Health

How To Talk To Your Tea Party Uncle About Obamacare This Thanksgiving

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As your family gathers around the table this Thanksgiving, the conversation may get a little heated if your right-wing relatives bring up President Obama’s signature health law. The Affordable Care Act remains both unpopular and misunderstood among the American public — a combination that makes it likely fodder for holiday conflicts.

So, if your Tea Party uncle starts making wild assertions about the Affordable Care Act, here are some key points that will help keep your conversation on track:

Obamacare is not causing premiums to skyrocket.

Since the rollout of Obamacare last year, GOP lawmakers have predicted that premiums would continue to escalate for the millions of Americans purchasing health insurance on the marketplaces. However, according to a recent Center for American Progress analysis, the premium rates for individual market in states with federally-run marketplaces will increase by an average of less than 4 percent between 2014 and 2015. Compare that to the the years before the passage of the Affordable Care Act, when average health care premiums increased more than 10 percent annually.

Plus, more of the nation’s largest insurers will participate in the exchanges for the first time this year, which will increase competition and ultimately lower rates for Americans shopping for plans. While rates remain high in some rural regions of the United States — including Tennessee and West Virginia — those areas have had low competition among insurers historically. And recent report by the Robert Wood Johnson Foundation said that premiums in those states too will likely decrease under the health care law.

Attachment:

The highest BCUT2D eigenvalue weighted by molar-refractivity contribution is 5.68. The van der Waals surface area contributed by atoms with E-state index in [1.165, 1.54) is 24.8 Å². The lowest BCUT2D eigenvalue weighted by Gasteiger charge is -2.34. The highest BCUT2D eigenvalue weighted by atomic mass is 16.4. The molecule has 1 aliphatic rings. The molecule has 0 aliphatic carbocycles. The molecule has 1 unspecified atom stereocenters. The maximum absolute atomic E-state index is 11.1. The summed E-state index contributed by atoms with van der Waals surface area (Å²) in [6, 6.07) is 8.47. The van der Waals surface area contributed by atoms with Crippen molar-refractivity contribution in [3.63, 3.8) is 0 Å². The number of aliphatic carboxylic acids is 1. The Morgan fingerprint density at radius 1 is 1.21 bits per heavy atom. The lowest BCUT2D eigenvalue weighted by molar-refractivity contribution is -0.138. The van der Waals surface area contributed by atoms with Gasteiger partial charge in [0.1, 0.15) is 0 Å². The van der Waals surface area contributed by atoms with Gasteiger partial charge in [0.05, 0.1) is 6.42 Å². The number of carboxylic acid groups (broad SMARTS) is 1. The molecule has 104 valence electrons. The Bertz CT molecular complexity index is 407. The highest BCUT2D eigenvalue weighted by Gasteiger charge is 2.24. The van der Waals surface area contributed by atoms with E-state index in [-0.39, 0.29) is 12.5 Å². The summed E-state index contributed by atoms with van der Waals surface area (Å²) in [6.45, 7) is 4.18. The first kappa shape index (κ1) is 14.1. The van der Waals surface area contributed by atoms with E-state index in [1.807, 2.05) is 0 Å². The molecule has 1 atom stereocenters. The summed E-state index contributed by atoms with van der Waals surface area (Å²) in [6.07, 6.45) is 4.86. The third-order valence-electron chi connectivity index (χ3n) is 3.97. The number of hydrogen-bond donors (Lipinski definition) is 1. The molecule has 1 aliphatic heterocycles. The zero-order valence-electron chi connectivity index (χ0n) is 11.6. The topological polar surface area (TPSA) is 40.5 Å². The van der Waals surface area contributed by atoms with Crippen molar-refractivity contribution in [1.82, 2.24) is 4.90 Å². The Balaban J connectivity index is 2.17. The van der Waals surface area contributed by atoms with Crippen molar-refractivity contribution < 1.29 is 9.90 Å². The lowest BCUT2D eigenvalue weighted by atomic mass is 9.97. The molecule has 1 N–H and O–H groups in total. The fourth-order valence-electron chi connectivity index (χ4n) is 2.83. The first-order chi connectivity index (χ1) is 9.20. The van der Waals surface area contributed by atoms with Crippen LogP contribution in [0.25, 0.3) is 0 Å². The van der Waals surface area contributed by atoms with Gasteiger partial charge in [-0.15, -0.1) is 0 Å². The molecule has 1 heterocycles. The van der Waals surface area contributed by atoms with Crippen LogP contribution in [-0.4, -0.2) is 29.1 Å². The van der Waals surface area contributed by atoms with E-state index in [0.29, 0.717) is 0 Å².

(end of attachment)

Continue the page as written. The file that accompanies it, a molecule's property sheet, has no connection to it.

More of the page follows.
“The dark predictions of widespread, quickly escalating premiums appear not to have materialized for 2015,” that reported concluded.

Jonathan Gruber did not expose the “real truth” about the law.

The controversy surrounding Obamacare intensified earlier this month, after videos surfaced of health care economist Jonathan Gruber attributing the law’s success to “the stupidity of the American voter.” Gruber — who’s often credited as an “architect” of the health law, even though some Democratic lawmakers take issue with that assessment — suggested that Obamacare would not have passed if more people realized that its individual mandate is essentially a tax, or that it requires healthy people to subsidize care for sicker people.

But, despite the headlines about “GruberGate,” this controversy hasn’t actually revealed a fundamental truth about the Affordable Care Act. As the legislation moved through Congress, the debate over Obamacare thoroughly addressed the aspects of the policy that Gruber claims lawmakers were hiding. The Congressional Budget Office did score the individual mandate as a mechanism to increase revenue, and President Obama was open about the fact that young and healthy people are necessary to balance out the cost of providing coverage for older and sicker people.

The website was a disaster last year, but it’s actually working better this time around.